Travis Anderson, professor of philosophy, explores the extent of human obligation in the context of Andrei Tarkovsky’s Stalker.
PROVO, Utah (Jan. 16, 2018)—At its very best, science fiction is a genre that broadens our understanding of political institutions and the depths of human relationships through a fantastical lens. Even at its worst, the genre can at least provide striking or creative visuals and stories. What sets apart the best sci-fi films are those that are able to exploit all the rich resources available to the cinematic arts in order to integrate futuristic or fantastic ideas with keen insights into human nature, and thereby create gripping, layered narratives that challenge both the eyes and the mind.
One such example is Andrei Tarkovsky’s Stalker, a 1979 Soviet sci-fi exploration of man’s innermost desires and the subject of philosophy professor Travis Anderson’s recent lecture at BYU’s International Cinema.
Anderson, as well as most film critics and lovers of international film, lists Tarkovsky as one of the greatest directors of all time. Born, raised, and trained in the former Soviet Union, Tarkovsky was known for his unconventional style and penchant for spiritual themes.
“Stalker is a worthy science fiction film, but this is also a film about religious belief and spirituality,” said Anderson. “This is a film that raises questions about our moral responsibilities to each other in the context of a particular question: What kinds of obligations do we owe ourselves and others if presented with the opportunity . . . to have our greatest desires be realized, but at the potential cost of great personal and family risk?”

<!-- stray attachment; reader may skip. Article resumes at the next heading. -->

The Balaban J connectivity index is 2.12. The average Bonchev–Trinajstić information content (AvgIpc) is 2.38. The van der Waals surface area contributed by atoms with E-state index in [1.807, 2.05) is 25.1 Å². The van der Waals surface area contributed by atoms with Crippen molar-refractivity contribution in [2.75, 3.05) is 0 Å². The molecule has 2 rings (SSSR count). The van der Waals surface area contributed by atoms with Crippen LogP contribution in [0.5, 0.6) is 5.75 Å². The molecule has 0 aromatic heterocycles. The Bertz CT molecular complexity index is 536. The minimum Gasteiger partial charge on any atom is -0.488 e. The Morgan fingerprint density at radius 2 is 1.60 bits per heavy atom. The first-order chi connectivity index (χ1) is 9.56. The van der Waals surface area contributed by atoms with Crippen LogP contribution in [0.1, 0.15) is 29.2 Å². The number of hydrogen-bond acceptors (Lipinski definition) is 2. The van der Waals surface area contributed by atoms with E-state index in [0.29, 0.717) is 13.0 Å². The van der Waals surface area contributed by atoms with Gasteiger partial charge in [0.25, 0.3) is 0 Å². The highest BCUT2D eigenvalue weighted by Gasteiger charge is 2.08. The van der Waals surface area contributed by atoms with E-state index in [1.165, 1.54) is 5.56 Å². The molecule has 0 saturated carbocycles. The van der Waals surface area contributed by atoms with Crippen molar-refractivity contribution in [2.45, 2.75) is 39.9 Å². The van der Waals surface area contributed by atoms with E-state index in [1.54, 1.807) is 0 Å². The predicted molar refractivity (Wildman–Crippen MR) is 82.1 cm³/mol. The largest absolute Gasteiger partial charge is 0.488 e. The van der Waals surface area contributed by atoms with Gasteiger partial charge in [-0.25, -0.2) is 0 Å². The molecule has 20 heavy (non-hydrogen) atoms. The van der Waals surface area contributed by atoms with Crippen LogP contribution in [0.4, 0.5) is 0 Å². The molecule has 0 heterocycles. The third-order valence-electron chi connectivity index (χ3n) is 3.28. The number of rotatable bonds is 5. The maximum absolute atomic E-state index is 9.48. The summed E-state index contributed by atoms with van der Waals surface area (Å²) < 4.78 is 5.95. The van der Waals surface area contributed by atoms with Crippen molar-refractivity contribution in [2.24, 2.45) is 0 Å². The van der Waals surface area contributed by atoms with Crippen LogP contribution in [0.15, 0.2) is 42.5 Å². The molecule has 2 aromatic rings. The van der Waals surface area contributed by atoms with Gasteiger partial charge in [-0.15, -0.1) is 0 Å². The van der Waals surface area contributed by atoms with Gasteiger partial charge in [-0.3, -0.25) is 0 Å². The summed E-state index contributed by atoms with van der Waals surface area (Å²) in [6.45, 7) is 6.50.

Stalker is set in a fictional Soviet Union that is now home to a mysterious region that defies science and understanding as the result of some cataclysmic event or extra-terrestrial visitation. Fraught with danger, the “Zone,” as it is so termed, offers the promises of riches and knowledge but is sealed off by the well-armed forces of the Soviet military, which fears the consequences of infiltrators wishing for something that could be dangerous or politically destabilizing.
Enter the titular stalker, a “spiritual guide” modelled on the classic “holy fool” who offers to sneak adventurers into a particular region of the Zone that is rumored to grant the greatest desires of a person’s heart. These possibilities attract two strangers, one a writer, the other a scientist, who presumably seek the Stalker’s help in fulfilling their greatest desires. But while the journey to their destination is perilous, the greatest danger may lie in truly learning the nature of their deepest desire, because it may not be what they imagine it to be
For Tarkovsky, “[Film is] not a reflection of life as we know it, except to the degree that life itself, at its most essential, is a poetic experience,” said Anderson. “We can make sense of it only after the fact. [Tarkovsky] wants film to be a poetic experience that mirrors that of life itself. So you are going to see images in the film, and hear scripture and poetry recitations, that are exquisitely beautiful, but may not seem to advance the narrative.” Combining symbolic visuals with purposeful shifts between color and sepia tones, Tarkovsky creates a landscape that is equal parts curious and lonely to make what Anderson terms “an impressionistic experience.”
This unique diegetic atmosphere, coupled with Tarkovsky’s flawed yet relatable characters, make Stalker a sci-fi classic that promises to do more than just visually impress.
—Eric Baker (News Media, ’18)
Eric Baker covers events for BYU’s International Cinema. He is a senior pursuing a degree in News Media with a minor in Political Science.